Although the conduct of U.S. Brass comes closer to being in connection with the plaintiffs' purchase of their homes than the conduct of Shell or Celanese, it also falls short of meeting the nexus required for DTPA liability. U.S. Brass exercised significant control over the design and installation of the plumbing systems, but as with Shell and Celanese, U.S. Brass had no role in the sale of the homes to the plaintiffs. As with Shell, U.S. Brass' marketing efforts were not intended to, nor were they, incorporated into the marketing of the homes to the plaintiffs. Finally, U.S. Brass' products were subject to independent evaluation by building code officials, homebuilders, and the plumbing contractors who installed the materials. Viewed in this context, we conclude that U.S. Brass' actions were not connected with the plaintiffs' transactions, that is, the sale of the homes, in a way that justifies liability under the DTPA.

Our analysis of U.S. Brass' connection with the consumer transactions applies with equal force to allegations based on misrepresentations and unconscionable acts. The subject matter of the misrepresentations and the conduct found to be unconscionable is virtually identical. Because we conclude that the totality of U.S. Brass' involvement in the consumer transaction is insufficient to support DTPA liability, we reverse the judgments against U.S. Brass under both theories of DTPA liability.

Although we have concluded that the homeowners have no DTPA cause of action against Celanese, Shell, and U.S. Brass, no one disputes that they have a DTPA cause of action against General Homes, their seller. Given this recourse under the DTPA against the seller, and the contribution and indemnity provision of the DTPA, see TEX.BUS. COM.CODE § 17.555, we think that rather than permit limitless upstream DTPA liability under these circumstances, the Legislature more likely intended for consumers to seek DTPA recourse against those with whom they have engaged in a consumer transaction. Then, to the extent that the seller's DTPA liability is caused or contributed to by the otherwise actionable misconduct of upstream manufacturers or suppliers, the seller may seek contribution or indemnity against them. Additionally, homeowners may obtain direct relief for foreseeable injuries due to the negligence of these parties.

III. KNOWLTON RES JUDICATA

Under our holding today, the Knowlton homeowners are not entitled to maintain DTPA causes of action against the manufacturers because the manufacturers' conduct did not occur in connection with their consumer transactions. Therefore, the court of appeals erred in reversing the take-nothing judgment in favor of Celanese, Shell, and U.S. Brass as to the DTPA claims. We turn to the question of whether res judicata bars the Knowlton homeowners' negligence and strict liability claims.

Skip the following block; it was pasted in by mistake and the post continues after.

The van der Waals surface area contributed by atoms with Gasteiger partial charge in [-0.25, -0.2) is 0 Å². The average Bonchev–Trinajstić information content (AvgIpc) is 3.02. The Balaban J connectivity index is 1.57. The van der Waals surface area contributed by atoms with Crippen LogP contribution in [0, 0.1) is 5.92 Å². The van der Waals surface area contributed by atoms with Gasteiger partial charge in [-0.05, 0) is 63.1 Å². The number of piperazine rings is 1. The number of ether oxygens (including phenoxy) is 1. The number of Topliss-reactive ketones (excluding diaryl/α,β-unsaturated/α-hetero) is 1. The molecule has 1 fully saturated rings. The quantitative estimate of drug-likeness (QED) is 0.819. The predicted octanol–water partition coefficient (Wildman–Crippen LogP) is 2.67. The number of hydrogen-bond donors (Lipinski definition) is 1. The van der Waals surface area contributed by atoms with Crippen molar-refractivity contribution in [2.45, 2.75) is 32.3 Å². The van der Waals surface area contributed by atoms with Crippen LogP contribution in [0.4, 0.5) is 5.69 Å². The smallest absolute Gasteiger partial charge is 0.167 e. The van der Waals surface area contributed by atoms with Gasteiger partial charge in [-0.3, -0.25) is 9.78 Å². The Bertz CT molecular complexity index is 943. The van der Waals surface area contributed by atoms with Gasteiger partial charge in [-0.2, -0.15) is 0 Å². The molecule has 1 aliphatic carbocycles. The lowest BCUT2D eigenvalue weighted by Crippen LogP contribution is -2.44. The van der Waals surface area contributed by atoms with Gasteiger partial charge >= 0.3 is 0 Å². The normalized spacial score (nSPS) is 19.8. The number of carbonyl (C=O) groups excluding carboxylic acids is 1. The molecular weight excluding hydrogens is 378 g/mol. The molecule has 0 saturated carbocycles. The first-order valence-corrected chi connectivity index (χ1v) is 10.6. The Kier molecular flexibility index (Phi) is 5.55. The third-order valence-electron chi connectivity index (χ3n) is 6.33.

A.

Res judicata precludes relitigation of claims that have been finally adjudicated, or that arise out of the same subject matter and that could have been litigated in the prior action. Barr v. Resolution Trust Corp., 837 S.W.2d 627, 628 (Tex. 1992). It requires proof of the following elements: (1) a prior final judgment on the merits by a court of competent jurisdiction; (2) identity of parties or those in privity with them; and (3) a second action based on the same claims as were raised or could have been raised in the first action. See Texas Water Rights Comm'n v. Crow Iron Works, 582 S.W.2d 768, 771-72 (Tex. 1979). The question presented in this case is whether the Knowlton homeowners are in privity with prior owners of their homes who sued for damages allegedly caused by the defective plumbing systems in Michael Diehl v. General Homes Corp., No. 87-21479 (141st Dist. Ct., Harris County, Tex., Mar. 3, 1989).

Generally people are not bound by a judgment in a suit to which they were not parties. See TEX.CIV.PRAC. REM.CODE § 37.006(a). The doctrine of res judicata creates an exception to this rule by forbidding a second suit arising out of the same

subject matter of an earlier suit by those in privity with the parties to the original suit. See Crow Iron Works, 582 S.W.2d at 771-72. The purposes of the exception are to ensure that a defendant is not twice vexed for the same acts, and to achieve judicial economy by precluding those who have had a fair trial from relitigating claims. Benson v. Wanda Petroleum Co., 468 S.W.2d 361, 363 (Tex. 1971).

People can be in privity in at least three ways: (1) they can control an action even if they are not parties to it; (2) their interests can be represented by a party to the action; or (3) they can be successors in interest, deriving their claims through a party to the prior action. Getty Oil Co. v. Insurance Co. of N. Am., 845 S.W.2d 794, 800 (Tex. 1992); Benson, 468 S.W.2d at 363.

To determine whether subsequent plaintiffs are in privity with prior plaintiffs, we examine the interests the parties shared. See Texas Real Estate Comm'n v. Nagle, 767 S.W.2d 691, 694 (Tex. 1989). Privity exists if the parties share an identity of interests in the basic legal right that is the subject of litigation. Id. To determine whether a prior and later lawsuit involve the same basic subject matter, we focus on the factual basis of the complaint. Barr, 837 S.W.2d at 630. If the second plaintiffs seek to relitigate the matter which was the subject of the earlier litigation, res judicata bars the suit even if the second plaintiffs do not allege causes of action identical to those asserted by the first. See id. at 630; Crow Iron Works, 582 S.W.2d at 771-72. Res judicata also precludes a second action on claims that arise out of the same subject matter and which might have been litigated in the first suit. Crow Iron Works, 582 S.W.2d at 772; Cain v. Balcom, 130 Tex. 497, 109 S.W.2d 1044, 1045-46 (1937). Under the foregoing standards, we consider whether the Knowlton plaintiffs were in privity with the Diehl plaintiffs, so that res judicata bars the Knowltons' suit.